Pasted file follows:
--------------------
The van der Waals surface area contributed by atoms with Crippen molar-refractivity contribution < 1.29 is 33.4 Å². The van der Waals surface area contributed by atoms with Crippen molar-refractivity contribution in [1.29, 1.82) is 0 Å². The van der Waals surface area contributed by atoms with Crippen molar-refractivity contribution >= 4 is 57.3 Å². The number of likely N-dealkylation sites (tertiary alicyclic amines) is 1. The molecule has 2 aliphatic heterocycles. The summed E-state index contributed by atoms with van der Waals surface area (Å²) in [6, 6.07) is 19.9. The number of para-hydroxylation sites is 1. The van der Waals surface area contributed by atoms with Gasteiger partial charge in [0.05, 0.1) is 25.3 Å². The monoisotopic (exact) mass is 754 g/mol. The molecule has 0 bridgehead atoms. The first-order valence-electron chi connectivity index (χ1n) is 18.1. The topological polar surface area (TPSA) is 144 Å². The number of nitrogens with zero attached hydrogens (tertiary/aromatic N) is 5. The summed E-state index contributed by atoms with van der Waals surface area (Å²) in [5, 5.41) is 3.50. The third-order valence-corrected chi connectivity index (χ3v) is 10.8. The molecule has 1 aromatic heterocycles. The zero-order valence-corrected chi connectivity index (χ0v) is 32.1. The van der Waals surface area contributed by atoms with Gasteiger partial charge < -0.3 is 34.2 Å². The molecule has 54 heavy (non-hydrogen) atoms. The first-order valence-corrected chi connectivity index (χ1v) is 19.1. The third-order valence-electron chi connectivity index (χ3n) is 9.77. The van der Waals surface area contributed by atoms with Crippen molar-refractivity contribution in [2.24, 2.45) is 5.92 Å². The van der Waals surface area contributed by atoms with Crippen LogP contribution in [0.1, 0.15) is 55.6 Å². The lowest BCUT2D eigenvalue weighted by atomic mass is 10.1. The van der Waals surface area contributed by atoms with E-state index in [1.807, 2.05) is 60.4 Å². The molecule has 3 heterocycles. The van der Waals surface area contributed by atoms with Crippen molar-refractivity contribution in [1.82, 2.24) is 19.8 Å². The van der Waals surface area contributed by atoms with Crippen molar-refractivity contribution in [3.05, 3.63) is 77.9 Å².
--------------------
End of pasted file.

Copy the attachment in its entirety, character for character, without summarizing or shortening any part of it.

The van der Waals surface area contributed by atoms with Crippen molar-refractivity contribution < 1.29 is 33.4 Å². The van der Waals surface area contributed by atoms with Crippen molar-refractivity contribution in [1.29, 1.82) is 0 Å². The van der Waals surface area contributed by atoms with Crippen molar-refractivity contribution >= 4 is 57.3 Å². The number of likely N-dealkylation sites (tertiary alicyclic amines) is 1. The molecule has 2 aliphatic heterocycles. The summed E-state index contributed by atoms with van der Waals surface area (Å²) in [6, 6.07) is 19.9. The number of para-hydroxylation sites is 1. The van der Waals surface area contributed by atoms with Gasteiger partial charge in [0.05, 0.1) is 25.3 Å². The monoisotopic (exact) mass is 754 g/mol. The molecule has 0 bridgehead atoms. The first-order valence-electron chi connectivity index (χ1n) is 18.1. The topological polar surface area (TPSA) is 144 Å². The number of nitrogens with zero attached hydrogens (tertiary/aromatic N) is 5. The summed E-state index contributed by atoms with van der Waals surface area (Å²) in [5, 5.41) is 3.50. The third-order valence-corrected chi connectivity index (χ3v) is 10.8. The molecule has 1 aromatic heterocycles. The zero-order valence-corrected chi connectivity index (χ0v) is 32.1. The van der Waals surface area contributed by atoms with Gasteiger partial charge < -0.3 is 34.2 Å². The molecule has 54 heavy (non-hydrogen) atoms. The first-order valence-corrected chi connectivity index (χ1v) is 19.1. The third-order valence-electron chi connectivity index (χ3n) is 9.77. The van der Waals surface area contributed by atoms with Crippen molar-refractivity contribution in [2.24, 2.45) is 5.92 Å². The van der Waals surface area contributed by atoms with Crippen LogP contribution in [0.1, 0.15) is 55.6 Å². The lowest BCUT2D eigenvalue weighted by atomic mass is 10.1. The van der Waals surface area contributed by atoms with E-state index in [1.807, 2.05) is 60.4 Å². The molecule has 3 heterocycles. The van der Waals surface area contributed by atoms with Crippen molar-refractivity contribution in [1.82, 2.24) is 19.8 Å². The van der Waals surface area contributed by atoms with Crippen molar-refractivity contribution in [3.05, 3.63) is 77.9 Å².